Recent research suggests that many Australian workplaces have entrenched work overload cultures, with globalisation, multi-tasking and PDAs pushing employees to achieve even more each hour. In the UK, workload is the most pervasive factor linked to work-related stress and stress related injuries to employees – and has been found to be the costliest of all work-related illnesses in terms of days lost per case.[i]

The recent case of McDonald v State of South Australia [2008] SASC 134 (21 May 2008) involved a culture of overwork that caused workplace injury, and amounted to a breach of contract. The complainant was a teacher who suffered stress caused by harassment and victimisation superimposed upon an excessive workload and poor role definition. The court considered the obligation to provide a safe place of work and found that Mr McDonald’s stress was due to an excessive workload, which included work for which he had never been trained.

In light of this, what might be a sensible approach to employee workload?

In this newsletter, we firstly look at the research, and then suggest some practical tips for employers wishing to avoid an excessive workload culture.


High Workload Cultures – The Research


The Organisation for Economic Co-Operation and Development (“OECD”) reports that in 2006, Australian full-time workers had the highest average number of total hours worked per week of all OECD countries.[ii] Australian full-timers worked an average of 43.4 hours, followed by employees in New Zealand (43.1 hrs), the United Kingdom (42.2 hrs), Poland (42.1 hrs), and the United States (41.7 hrs).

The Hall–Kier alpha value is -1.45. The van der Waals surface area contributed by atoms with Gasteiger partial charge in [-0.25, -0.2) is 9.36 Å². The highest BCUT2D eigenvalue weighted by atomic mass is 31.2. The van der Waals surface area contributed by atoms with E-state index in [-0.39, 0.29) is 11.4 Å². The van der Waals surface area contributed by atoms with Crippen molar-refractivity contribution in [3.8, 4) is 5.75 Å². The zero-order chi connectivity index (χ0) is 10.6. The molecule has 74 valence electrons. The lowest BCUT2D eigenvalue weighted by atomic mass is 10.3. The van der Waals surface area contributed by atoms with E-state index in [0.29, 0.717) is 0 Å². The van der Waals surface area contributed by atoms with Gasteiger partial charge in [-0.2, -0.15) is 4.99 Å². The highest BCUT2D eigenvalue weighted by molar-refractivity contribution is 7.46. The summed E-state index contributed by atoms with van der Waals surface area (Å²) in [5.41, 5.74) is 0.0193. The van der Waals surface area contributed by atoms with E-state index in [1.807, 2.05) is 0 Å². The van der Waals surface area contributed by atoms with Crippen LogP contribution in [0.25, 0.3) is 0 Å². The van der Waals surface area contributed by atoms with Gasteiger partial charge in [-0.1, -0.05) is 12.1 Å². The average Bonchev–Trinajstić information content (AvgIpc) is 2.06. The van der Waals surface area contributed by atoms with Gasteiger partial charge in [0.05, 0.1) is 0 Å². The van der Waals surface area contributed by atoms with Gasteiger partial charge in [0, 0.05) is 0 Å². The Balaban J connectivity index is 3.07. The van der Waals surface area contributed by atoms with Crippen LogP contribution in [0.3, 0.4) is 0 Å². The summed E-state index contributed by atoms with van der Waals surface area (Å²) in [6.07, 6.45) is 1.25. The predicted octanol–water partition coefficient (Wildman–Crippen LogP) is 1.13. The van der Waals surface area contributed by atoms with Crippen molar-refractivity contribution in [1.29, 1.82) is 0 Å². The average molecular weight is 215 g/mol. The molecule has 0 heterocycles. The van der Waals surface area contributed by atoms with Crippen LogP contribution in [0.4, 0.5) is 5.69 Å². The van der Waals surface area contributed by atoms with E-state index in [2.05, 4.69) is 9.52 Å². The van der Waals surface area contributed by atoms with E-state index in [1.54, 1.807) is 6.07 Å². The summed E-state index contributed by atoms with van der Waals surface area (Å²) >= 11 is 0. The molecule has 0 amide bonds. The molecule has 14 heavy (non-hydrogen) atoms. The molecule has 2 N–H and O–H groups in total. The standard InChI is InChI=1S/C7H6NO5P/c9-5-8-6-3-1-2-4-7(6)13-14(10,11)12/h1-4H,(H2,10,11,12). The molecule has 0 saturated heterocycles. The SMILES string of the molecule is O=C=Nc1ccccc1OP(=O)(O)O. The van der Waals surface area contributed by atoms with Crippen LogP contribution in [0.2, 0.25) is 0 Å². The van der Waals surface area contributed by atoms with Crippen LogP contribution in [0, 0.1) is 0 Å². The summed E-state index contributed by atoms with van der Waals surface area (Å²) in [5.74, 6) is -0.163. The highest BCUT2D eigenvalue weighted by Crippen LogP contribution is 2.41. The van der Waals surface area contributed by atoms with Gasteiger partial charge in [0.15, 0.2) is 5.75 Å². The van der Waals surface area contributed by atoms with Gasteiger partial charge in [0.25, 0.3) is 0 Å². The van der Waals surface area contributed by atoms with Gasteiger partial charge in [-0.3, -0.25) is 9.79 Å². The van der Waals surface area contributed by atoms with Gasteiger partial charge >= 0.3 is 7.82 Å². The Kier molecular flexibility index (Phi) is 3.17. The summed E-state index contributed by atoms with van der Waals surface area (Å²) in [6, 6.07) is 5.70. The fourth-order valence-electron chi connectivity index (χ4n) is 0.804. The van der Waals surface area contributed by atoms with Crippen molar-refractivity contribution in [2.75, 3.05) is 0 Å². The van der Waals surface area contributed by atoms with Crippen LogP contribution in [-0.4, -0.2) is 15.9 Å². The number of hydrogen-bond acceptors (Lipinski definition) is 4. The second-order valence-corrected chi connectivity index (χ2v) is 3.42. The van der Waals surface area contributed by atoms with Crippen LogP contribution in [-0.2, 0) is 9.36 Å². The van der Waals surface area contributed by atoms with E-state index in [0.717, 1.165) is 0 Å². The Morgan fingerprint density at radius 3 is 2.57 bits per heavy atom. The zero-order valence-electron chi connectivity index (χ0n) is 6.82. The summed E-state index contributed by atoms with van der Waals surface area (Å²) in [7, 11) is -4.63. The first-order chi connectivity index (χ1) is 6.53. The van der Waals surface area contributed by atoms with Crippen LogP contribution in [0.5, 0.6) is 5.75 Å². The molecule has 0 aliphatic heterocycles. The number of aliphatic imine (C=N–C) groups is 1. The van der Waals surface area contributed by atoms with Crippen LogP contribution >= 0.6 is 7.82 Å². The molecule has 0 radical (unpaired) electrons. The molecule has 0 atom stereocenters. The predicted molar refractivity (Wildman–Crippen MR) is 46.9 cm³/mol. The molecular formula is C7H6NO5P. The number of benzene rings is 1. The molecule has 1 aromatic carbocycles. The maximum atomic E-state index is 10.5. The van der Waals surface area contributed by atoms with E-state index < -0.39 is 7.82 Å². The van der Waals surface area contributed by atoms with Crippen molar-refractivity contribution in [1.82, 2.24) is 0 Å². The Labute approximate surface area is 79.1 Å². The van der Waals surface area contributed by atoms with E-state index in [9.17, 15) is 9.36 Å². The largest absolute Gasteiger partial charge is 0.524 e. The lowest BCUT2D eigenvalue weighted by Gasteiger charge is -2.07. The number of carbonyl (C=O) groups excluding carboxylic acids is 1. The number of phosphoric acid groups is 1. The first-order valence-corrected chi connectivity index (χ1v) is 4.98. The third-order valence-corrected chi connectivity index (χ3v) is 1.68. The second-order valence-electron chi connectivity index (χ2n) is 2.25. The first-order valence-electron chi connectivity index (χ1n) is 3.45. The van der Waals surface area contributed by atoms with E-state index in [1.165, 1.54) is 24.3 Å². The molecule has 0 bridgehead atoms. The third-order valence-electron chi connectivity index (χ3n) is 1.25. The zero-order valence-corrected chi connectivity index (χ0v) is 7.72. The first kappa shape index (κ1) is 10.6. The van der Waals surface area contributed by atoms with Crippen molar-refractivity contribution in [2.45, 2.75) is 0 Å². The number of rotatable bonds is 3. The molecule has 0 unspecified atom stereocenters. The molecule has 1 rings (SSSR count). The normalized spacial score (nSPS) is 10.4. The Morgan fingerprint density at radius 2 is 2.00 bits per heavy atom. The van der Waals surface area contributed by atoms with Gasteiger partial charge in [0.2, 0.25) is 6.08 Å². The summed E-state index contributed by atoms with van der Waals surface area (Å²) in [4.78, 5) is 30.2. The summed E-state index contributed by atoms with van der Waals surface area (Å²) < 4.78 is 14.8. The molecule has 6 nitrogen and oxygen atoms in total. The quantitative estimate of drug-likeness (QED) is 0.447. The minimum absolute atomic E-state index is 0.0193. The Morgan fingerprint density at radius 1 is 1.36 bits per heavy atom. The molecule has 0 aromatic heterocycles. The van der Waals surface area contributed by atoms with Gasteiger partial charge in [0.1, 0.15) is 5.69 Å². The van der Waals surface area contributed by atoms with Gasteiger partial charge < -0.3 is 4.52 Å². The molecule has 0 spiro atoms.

Many Australian employees report dissatisfaction about the amount of time they spend at work. A recent survey of professionals and managers by Dr Linda Duxbury and Dr Chris Higgins found that almost half (42%) of those surveyed reported high levels of work overload. Of the large sample of employees who participated in the survey, the majority (69%) extended their work day and worked from home into evenings and weekends. The gravitational pull of work meant workers in the sample were 3.6 times more likely to give priority to their work role than to their family role. The study reported increased levels of absenteeism due to physical, mental or emotional fatigue, decreased commitment to their job and their organisation, indicating that a high workload culture may be counterproductive. Employees also reported they were choosing to have smaller families or delaying starting a family to cope.[iii]

Even the professional services industries were not immune. In a review of the legal profession, researchers discovered an exhausting workplace culture in some larger Australian law firms. They found that “solicitors are caught up in a system that appears remarkably hostile to employee choice and employee-oriented flexibility”.[iv]